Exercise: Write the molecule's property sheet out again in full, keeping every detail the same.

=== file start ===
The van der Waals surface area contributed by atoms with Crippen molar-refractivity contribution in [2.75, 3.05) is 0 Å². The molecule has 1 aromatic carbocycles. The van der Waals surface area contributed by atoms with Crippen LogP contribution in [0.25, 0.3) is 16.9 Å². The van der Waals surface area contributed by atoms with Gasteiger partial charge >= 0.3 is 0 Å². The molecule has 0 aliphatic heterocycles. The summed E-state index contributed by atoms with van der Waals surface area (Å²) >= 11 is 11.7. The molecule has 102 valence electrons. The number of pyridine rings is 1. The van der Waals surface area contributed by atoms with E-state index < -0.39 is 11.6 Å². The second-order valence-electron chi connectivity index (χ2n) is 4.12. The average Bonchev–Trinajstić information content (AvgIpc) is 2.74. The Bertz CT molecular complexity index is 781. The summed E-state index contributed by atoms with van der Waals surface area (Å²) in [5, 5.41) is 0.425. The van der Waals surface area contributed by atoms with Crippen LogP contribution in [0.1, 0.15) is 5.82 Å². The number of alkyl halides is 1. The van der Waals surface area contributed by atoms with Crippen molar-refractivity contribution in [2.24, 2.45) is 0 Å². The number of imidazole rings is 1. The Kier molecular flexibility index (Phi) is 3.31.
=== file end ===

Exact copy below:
The van der Waals surface area contributed by atoms with Crippen molar-refractivity contribution in [2.75, 3.05) is 0 Å². The molecule has 1 aromatic carbocycles. The van der Waals surface area contributed by atoms with Crippen LogP contribution in [0.25, 0.3) is 16.9 Å². The van der Waals surface area contributed by atoms with Gasteiger partial charge >= 0.3 is 0 Å². The molecule has 0 aliphatic heterocycles. The summed E-state index contributed by atoms with van der Waals surface area (Å²) >= 11 is 11.7. The molecule has 102 valence electrons. The number of pyridine rings is 1. The van der Waals surface area contributed by atoms with E-state index < -0.39 is 11.6 Å². The second-order valence-electron chi connectivity index (χ2n) is 4.12. The average Bonchev–Trinajstić information content (AvgIpc) is 2.74. The Bertz CT molecular complexity index is 781. The summed E-state index contributed by atoms with van der Waals surface area (Å²) in [5, 5.41) is 0.425. The van der Waals surface area contributed by atoms with Crippen LogP contribution in [0.1, 0.15) is 5.82 Å². The number of alkyl halides is 1. The van der Waals surface area contributed by atoms with Crippen molar-refractivity contribution in [2.24, 2.45) is 0 Å². The number of imidazole rings is 1. The Kier molecular flexibility index (Phi) is 3.31.